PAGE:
OBJECTIVES: Dengue outbreaks, mainly caused by dengue virus serotype 2 (DENV-2), occurred in 2007 and in 2010 in Gabon, Central Africa. However, information on DENV infections has been insufficient since 2010. The aim of this study was to investigate the current DENV infection scenario and the risk of repeated infections in Gabon. METHODS: During 2015-2017, serum samples were collected from enrolled febrile participants and were tested for DENV infection using RT-qPCR. DENV-positive samples were analyzed for a history of previous DENV infection(s) using ELISA. The complete DENV genome was sequenced to analyze the phylogeny of Gabonese DENV strains. RESULTS: DENV-3 was exclusively detected, with a high rate of anti-DENV IgG seropositivity among DENV-3-positive participants. DENV-3 showed higher infection rates in adults and the infection was seasonal with peaks in the rainy seasons. Phylogenetic analysis revealed that Gabonese DENV-3 originated from West African strains and has been circulating continuously in Gabon since at least 2010, when the first DENV-3 case was reported. CONCLUSIONS: These findings indicate stable DENV-3 circulation and the risk of repeated DENV infections in Gabon, highlighting the need for continuous monitoring to control DENV infections.


Subject(s)
Dengue Virus/isolation & purification , Dengue/epidemiology , Adolescent , Adult , Aged , Aged, 80 and over , Child , Child, Preschool , Dengue/virology , Dengue Virus/classification , Dengue Virus/genetics , Female , Gabon/epidemiology , Humans , Infant , Male , Middle Aged , Phylogeny , Real-Time Polymerase Chain Reaction , Seasons , Seroepidemiologic Studies , Serogroup , Young Adult
12.
J Med Virol ; 92(2): 251-256, 2020 02.
Article in English | MEDLINE | ID: mdl-31538666

ABSTRACT

Hepatitis B virus (HBV) infection remains to be a major public health issue worldwide, although there is currently a safe vaccine and effective antiviral treatments. In surveillance of infectious diseases in Gabon, HBV viremia was detected in patients with febrile. Whole-genome sequencing was conducted to characterize the HBV strains currently circulating in Gabon and to investigate HBV genome diversity during viremia. Phylogenetic analysis revealed the existence of former subgenotype A5, which exhibits a particular pattern of distribution from several West and Central African countries to Haiti. Furthermore, sequencing analysis identified two similar HBV strains mixed in one sample, and a very rare 1-base pair insertion in the viral precore region. This insertion caused a frameshift mutation, indicating the production of an aberrant fusion protein of the HBV x and e antigens. Our data showed that the detected HBV strain was possibly in an "evolving" state during viremia, a phase of active replication.

13.
J Gen Virol ; 100(7): 1099-1111, 2019 07.
Article in English | MEDLINE | ID: mdl-31184566

ABSTRACT

Ebola virus (EBOV) VP40 is a major driving force of nascent virion production and a negative regulator of genome replication/transcription. Here, we showed that the YIGL sequence at the C-terminus of EBOV VP40 is important for virus-like particle (VLP) production and the regulation of genome replication/transcription. Accordingly, a mutation in the YIGL sequence caused defects in VLP production and genome replication/transcription. The residues I293 and L295 in the YIGL sequence were particularly critical for VLP production. Furthermore, an in silico analysis indicated that the amino acids surrounding the YIGL sequence contribute to intramolecular interactions within VP40. Among those surrounding residues, F209 was shown to be critical for VLP production. These results suggested that the VP40 YIGL sequence regulates two different viral replication steps, VLP production and genome replication/transcription, and the nearby residue F209 influences VLP production.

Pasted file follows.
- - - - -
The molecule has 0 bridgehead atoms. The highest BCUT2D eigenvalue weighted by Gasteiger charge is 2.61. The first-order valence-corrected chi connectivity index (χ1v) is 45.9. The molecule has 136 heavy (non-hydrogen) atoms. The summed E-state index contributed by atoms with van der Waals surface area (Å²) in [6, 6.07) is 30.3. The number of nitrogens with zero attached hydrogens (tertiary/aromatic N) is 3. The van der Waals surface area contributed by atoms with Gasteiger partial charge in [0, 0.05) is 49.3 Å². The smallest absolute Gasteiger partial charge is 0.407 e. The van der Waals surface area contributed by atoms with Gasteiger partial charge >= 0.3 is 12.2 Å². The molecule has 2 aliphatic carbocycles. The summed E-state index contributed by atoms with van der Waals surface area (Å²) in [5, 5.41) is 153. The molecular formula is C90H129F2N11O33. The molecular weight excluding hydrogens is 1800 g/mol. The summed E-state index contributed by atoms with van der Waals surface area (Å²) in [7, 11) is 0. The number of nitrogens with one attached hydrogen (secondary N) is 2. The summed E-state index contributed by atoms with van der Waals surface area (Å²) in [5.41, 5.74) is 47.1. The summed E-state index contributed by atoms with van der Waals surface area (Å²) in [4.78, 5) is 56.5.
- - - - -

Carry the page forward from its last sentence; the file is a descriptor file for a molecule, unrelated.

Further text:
Subject(s)
Ebolavirus/physiology , Hemorrhagic Fever, Ebola/virology , Viral Matrix Proteins/chemistry , Viral Matrix Proteins/metabolism , Virion/physiology , Virus Replication , Amino Acid Motifs , Amino Acid Sequence , Ebolavirus/chemistry , Ebolavirus/genetics , Genome, Viral , Humans , Sequence Alignment , Viral Matrix Proteins/genetics , Virion/chemistry , Virion/genetics , Virus Release
14.
J Virol Methods ; 269: 30-37, 2019 07.
Article in English | MEDLINE | ID: mdl-30974179

ABSTRACT

Lassa virus (LASV) causes Lassa fever (LF), a viral hemorrhagic fever endemic in West Africa. LASV strains are clustered into six lineages according to their geographic location. To confirm a diagnosis of LF, a laboratory test is required. Here, a reverse transcription loop-mediated isothermal amplification (RT-LAMP) assay using a portable device for the detection of LASV in southeast and south-central Nigeria using three primer sets specific for strains clustered in lineage II was developed. The assay detected in vitro transcribed LASV RNAs within 23 min and was further evaluated for detection in 73 plasma collected from suspected LF patients admitted into two health settings in southern Nigeria. The clinical evaluation using the conventional RT-PCR as the reference test revealed a sensitivity of 50% in general with 100% for samples with a viral titer of 9500 genome equivalent copies (geq)/mL and higher. The detection limit was estimated to be 4214 geq/mL. The assay showed 98% specificity with no cross-reactivity to other viruses which cause similar symptoms. These results suggest that this RT-LAMP assay is a useful molecular diagnostic test for LF during the acute phase, contributing to early patient management, while using a convenient device for field deployment and in resource-poor settings.


Subject(s)
Lassa Fever/diagnosis , Lassa virus/isolation & purification , Molecular Diagnostic Techniques/methods , Nucleic Acid Amplification Techniques/methods , Reverse Transcription , DNA Primers/genetics , Genome, Viral , Humans , Lassa Fever/blood , Limit of Detection , Nigeria , Nucleic Acid Amplification Techniques/instrumentation , RNA, Viral/genetics , Sensitivity and Specificity , Temperature , Viral Load